## DSA Tutorial

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## Maximum Flow

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## Time Complexity

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## DSA Reference

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## DSA Examples

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# DSA Edmonds-Karp Algorithm

The Edmonds-Karp algorithm solves the maximum flow problem.

Finding the maximum flow can be helpful in many areas: for optimizing network traffic, for manufacturing, for supply chain and logistics, or for airline scheduling.

## The Edmonds-Karp Algorithm

The Edmonds-Karp algorithm solves the maximum flow problem for a directed graph.

The flow comes from a source vertex ($$s$$) and ends up in a sink vertex ($$t$$), and each edge in the graph allows a flow, limited by a capacity.

The Edmonds-Karp algorithm is very similar to the Ford-Fulkerson algorithm, except the Edmonds-Karp algorithm uses Breadth First Search (BFS) to find augmented paths to increase flow.

Max flow: {{maxFlow}}

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The Edmonds-Karp algorithm works by using Breadth-First Search (BFS) to find a path with available capacity from the source to the sink (called an augmented path), and then sends as much flow as possible through that path.

The Edmonds-Karp algorithm continues to find new paths to send more flow through until the maximum flow is reached.

In the simulation above, the Edmonds-Karp algorithm solves the maximum flow problem: It finds out how much flow can be sent from the source vertex $$s$$, to the sink vertex $$t$$, and that maximum flow is 8.

The numbers in the simulation above are written in fractions, where the first number is the flow, and the second number is the capacity (maximum possible flow in that edge). So for example, 0/7 on edge $$s \rightarrow v_2$$, means there is 0 flow, with a capacity of 7 on that edge.

You can see the basic step-by-step description of how the Edmonds-Karp algorithm works below, but we need to go into more detail later to actually understand it.

How it works:

1. Start with zero flow on all edges.
2. Use BFS to find an augmented path where more flow can be sent.
3. Do a bottleneck calculation to find out how much flow can be sent through that augmented path.
4. Increase the flow found from the bottleneck calculation for each edge in the augmented path.
5. Repeat steps 2-4 until max flow is found. This happens when a new augmented path can no longer be found.

## Residual Network in Edmonds-Karp

The Edmonds-Karp algorithm works by creating and using something called a residual network, which is a representation of the original graph.

In the residual network, every edge has a residual capacity, which is the original capacity of the edge, minus the the flow in that edge. The residual capacity can be seen as the leftover capacity in an edge with some flow.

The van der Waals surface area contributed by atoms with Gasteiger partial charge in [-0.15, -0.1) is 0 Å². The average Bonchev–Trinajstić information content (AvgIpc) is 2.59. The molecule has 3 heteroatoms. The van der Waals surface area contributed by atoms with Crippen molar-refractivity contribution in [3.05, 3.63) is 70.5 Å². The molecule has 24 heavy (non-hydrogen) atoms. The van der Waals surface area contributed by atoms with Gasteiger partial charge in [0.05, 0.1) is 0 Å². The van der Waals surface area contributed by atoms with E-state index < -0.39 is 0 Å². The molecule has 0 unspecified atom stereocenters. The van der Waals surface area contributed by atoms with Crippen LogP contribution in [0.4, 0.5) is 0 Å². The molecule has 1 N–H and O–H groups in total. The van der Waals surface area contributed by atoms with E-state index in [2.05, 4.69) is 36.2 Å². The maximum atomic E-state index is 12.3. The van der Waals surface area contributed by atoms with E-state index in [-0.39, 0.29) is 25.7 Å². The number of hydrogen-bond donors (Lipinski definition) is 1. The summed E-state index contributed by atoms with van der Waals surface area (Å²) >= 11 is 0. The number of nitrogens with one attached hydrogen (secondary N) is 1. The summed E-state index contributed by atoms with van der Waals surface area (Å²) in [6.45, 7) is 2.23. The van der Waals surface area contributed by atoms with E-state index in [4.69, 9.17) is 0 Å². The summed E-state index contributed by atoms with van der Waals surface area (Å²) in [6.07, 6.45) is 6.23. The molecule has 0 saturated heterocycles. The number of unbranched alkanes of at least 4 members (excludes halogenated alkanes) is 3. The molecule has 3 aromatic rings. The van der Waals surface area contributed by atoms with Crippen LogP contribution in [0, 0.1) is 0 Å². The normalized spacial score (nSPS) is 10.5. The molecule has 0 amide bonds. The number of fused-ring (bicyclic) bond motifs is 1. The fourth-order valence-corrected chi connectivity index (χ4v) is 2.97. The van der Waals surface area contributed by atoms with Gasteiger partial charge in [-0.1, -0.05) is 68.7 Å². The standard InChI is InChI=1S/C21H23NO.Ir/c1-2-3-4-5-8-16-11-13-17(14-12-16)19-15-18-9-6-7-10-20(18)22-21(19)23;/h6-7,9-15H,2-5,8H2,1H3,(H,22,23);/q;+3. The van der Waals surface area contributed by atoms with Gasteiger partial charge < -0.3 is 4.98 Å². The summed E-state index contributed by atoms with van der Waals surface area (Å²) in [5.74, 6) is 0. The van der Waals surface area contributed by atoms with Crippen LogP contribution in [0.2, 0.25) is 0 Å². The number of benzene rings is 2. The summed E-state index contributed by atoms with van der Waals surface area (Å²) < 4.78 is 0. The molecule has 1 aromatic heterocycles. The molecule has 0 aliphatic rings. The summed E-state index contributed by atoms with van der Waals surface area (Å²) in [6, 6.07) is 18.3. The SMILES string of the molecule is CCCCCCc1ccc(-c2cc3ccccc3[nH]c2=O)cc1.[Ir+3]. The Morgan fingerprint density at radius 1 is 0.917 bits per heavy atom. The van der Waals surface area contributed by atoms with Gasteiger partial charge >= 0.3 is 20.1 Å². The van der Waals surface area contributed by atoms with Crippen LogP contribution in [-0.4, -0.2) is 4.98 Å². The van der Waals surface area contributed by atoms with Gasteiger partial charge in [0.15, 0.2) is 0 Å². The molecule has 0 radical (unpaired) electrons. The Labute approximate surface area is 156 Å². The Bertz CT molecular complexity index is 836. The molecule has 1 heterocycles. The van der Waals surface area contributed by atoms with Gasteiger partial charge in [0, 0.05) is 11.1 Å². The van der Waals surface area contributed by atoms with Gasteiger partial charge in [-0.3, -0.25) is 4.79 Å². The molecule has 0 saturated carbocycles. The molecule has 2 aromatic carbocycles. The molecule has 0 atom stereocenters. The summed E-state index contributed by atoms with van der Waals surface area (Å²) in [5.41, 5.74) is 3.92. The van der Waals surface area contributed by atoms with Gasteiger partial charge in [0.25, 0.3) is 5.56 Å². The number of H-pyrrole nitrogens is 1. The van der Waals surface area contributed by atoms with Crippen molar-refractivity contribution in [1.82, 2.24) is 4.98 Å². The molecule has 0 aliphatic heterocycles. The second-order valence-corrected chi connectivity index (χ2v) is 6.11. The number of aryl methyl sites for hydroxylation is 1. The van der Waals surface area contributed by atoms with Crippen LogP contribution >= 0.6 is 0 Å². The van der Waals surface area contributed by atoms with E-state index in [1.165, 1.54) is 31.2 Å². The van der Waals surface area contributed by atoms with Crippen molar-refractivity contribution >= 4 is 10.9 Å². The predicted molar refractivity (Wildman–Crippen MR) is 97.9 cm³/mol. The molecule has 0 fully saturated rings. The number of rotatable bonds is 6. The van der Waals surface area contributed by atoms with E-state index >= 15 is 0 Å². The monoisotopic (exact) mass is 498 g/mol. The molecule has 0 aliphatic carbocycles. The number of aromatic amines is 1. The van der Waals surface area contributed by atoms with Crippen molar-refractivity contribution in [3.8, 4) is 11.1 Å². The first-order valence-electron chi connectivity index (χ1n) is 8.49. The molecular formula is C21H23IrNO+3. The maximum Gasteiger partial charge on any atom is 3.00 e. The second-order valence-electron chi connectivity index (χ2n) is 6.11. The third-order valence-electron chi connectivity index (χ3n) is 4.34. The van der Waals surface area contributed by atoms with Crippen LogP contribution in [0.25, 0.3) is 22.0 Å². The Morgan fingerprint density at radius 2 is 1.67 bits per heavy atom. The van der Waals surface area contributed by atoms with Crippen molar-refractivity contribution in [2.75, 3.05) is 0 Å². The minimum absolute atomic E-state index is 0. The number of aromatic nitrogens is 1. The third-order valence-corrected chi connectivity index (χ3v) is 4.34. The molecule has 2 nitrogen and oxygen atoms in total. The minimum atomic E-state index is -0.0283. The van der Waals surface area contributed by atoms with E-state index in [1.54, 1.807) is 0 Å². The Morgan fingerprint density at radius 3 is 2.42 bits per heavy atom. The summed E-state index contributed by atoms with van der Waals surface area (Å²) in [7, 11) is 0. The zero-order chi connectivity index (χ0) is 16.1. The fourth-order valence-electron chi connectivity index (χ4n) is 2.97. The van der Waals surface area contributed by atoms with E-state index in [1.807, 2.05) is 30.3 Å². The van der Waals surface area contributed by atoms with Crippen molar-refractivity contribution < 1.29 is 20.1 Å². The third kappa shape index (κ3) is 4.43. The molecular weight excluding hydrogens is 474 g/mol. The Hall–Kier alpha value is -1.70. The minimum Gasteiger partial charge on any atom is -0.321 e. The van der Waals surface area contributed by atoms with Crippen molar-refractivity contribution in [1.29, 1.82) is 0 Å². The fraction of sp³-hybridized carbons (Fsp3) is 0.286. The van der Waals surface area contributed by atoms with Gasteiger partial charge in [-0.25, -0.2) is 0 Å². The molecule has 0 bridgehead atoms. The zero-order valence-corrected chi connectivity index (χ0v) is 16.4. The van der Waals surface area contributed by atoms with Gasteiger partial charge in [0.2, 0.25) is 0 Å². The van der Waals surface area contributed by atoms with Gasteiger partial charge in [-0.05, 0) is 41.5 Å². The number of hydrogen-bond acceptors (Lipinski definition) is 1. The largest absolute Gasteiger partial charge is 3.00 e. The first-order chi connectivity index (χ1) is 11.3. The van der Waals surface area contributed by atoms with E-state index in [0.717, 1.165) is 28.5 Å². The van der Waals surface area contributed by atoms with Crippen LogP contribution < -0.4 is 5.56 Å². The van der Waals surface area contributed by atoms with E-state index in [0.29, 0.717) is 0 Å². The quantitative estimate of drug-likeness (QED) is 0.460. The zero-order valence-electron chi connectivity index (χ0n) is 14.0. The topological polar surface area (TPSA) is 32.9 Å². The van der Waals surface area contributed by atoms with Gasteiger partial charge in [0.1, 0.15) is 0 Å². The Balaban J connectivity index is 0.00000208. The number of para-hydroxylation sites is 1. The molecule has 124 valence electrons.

For example, if there is a flow of 2 in the $$v_3 \rightarrow v_4$$ edge, and the capacity is 3, the residual flow is 1 in that edge, because there is room for sending 1 more unit of flow through that edge.

## Reversed Edges in Edmonds-Karp

The Edmonds-Karp algorithm also uses something called reversed edges to send flow back. This is useful to increase the total flow.

To send flow back, in the opposite direction of the edge, a reverse edge is created for each original edge in the network. The Edmonds-Karp algorithm can then use these reverse edges to send flow in the reverse direction.

A reversed edge has no flow or capacity, just residual capacity. The residual capacity for a reversed edge is always the same as the flow in the corresponding original edge.

In our example, the edge $$v_1 \rightarrow v_3$$ has a flow of 2, which means there is a residual capacity of 2 on the corresponding reversed edge $$v_3 \rightarrow v_1$$.

This just means that when there is a flow of 2 on the original edge $$v_1 \rightarrow v_3$$, there is a possibility of sending that same amount of flow back on that edge, but in the reversed direction. Using a reversed edge to push back flow can also be seen as undoing a part of the flow that is already created.

The idea of a residual network with residual capacity on edges, and the idea of reversed edges, are central to how the Edmonds-Karp algorithm works, and we will go into more detail about this when we implement the algorithm further down on this page.

## Manual Run Through

There is no flow in the graph to start with.

The Edmonds-Karp algorithm starts with using Breadth-First Search to find an augmented path where flow can be increased, which is $$s \rightarrow v_1 \rightarrow v_3 \rightarrow t$$.

After finding the augmented path, a bottleneck calculation is done to find how much flow can be sent through that path, and that flow is: 2.